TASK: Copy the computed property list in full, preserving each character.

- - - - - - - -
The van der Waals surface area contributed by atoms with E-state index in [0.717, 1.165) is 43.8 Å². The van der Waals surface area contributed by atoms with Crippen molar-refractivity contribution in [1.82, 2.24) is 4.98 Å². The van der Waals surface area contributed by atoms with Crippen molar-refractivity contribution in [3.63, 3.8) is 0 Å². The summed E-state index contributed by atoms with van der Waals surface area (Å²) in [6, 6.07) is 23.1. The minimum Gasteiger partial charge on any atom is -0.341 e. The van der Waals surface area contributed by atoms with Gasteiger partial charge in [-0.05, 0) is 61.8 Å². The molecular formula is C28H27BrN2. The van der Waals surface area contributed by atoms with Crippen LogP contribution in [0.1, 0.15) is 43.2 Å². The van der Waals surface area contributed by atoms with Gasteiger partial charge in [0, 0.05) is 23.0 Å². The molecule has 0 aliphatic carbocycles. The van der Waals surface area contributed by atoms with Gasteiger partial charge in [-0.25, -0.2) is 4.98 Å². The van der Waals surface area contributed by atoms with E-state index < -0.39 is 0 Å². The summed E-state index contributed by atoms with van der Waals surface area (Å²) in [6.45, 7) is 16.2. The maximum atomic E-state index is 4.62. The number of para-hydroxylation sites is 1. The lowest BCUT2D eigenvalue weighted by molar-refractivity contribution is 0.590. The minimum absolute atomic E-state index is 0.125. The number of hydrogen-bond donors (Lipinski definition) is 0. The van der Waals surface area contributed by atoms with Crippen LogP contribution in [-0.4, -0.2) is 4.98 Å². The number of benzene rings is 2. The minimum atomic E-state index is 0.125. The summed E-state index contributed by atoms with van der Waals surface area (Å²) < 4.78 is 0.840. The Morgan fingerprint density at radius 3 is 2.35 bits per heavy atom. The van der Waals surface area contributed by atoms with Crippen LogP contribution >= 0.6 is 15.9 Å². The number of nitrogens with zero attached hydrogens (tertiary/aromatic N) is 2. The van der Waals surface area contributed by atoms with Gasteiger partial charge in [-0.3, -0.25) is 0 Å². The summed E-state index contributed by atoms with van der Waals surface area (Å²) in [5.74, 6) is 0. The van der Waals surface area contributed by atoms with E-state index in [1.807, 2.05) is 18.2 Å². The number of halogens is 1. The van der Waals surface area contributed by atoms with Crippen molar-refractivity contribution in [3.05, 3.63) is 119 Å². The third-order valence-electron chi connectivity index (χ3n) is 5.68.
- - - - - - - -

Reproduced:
The van der Waals surface area contributed by atoms with E-state index in [0.717, 1.165) is 43.8 Å². The van der Waals surface area contributed by atoms with Crippen molar-refractivity contribution in [1.82, 2.24) is 4.98 Å². The van der Waals surface area contributed by atoms with Crippen molar-refractivity contribution in [3.63, 3.8) is 0 Å². The summed E-state index contributed by atoms with van der Waals surface area (Å²) in [6, 6.07) is 23.1. The minimum Gasteiger partial charge on any atom is -0.341 e. The van der Waals surface area contributed by atoms with Gasteiger partial charge in [-0.05, 0) is 61.8 Å². The molecular formula is C28H27BrN2. The van der Waals surface area contributed by atoms with Crippen LogP contribution in [0.1, 0.15) is 43.2 Å². The van der Waals surface area contributed by atoms with Gasteiger partial charge in [0, 0.05) is 23.0 Å². The molecule has 0 aliphatic carbocycles. The van der Waals surface area contributed by atoms with Gasteiger partial charge in [-0.25, -0.2) is 4.98 Å². The van der Waals surface area contributed by atoms with E-state index < -0.39 is 0 Å². The summed E-state index contributed by atoms with van der Waals surface area (Å²) in [6.45, 7) is 16.2. The maximum atomic E-state index is 4.62. The number of para-hydroxylation sites is 1. The lowest BCUT2D eigenvalue weighted by molar-refractivity contribution is 0.590. The minimum absolute atomic E-state index is 0.125. The number of hydrogen-bond donors (Lipinski definition) is 0. The van der Waals surface area contributed by atoms with Crippen LogP contribution in [-0.4, -0.2) is 4.98 Å². The number of benzene rings is 2. The minimum atomic E-state index is 0.125. The summed E-state index contributed by atoms with van der Waals surface area (Å²) < 4.78 is 0.840. The Morgan fingerprint density at radius 3 is 2.35 bits per heavy atom. The van der Waals surface area contributed by atoms with Crippen LogP contribution >= 0.6 is 15.9 Å². The number of nitrogens with zero attached hydrogens (tertiary/aromatic N) is 2. The van der Waals surface area contributed by atoms with Gasteiger partial charge in [-0.3, -0.25) is 0 Å². The summed E-state index contributed by atoms with van der Waals surface area (Å²) in [5.74, 6) is 0. The van der Waals surface area contributed by atoms with E-state index in [1.807, 2.05) is 18.2 Å². The number of halogens is 1. The van der Waals surface area contributed by atoms with Crippen molar-refractivity contribution in [3.05, 3.63) is 119 Å². The third-order valence-electron chi connectivity index (χ3n) is 5.68.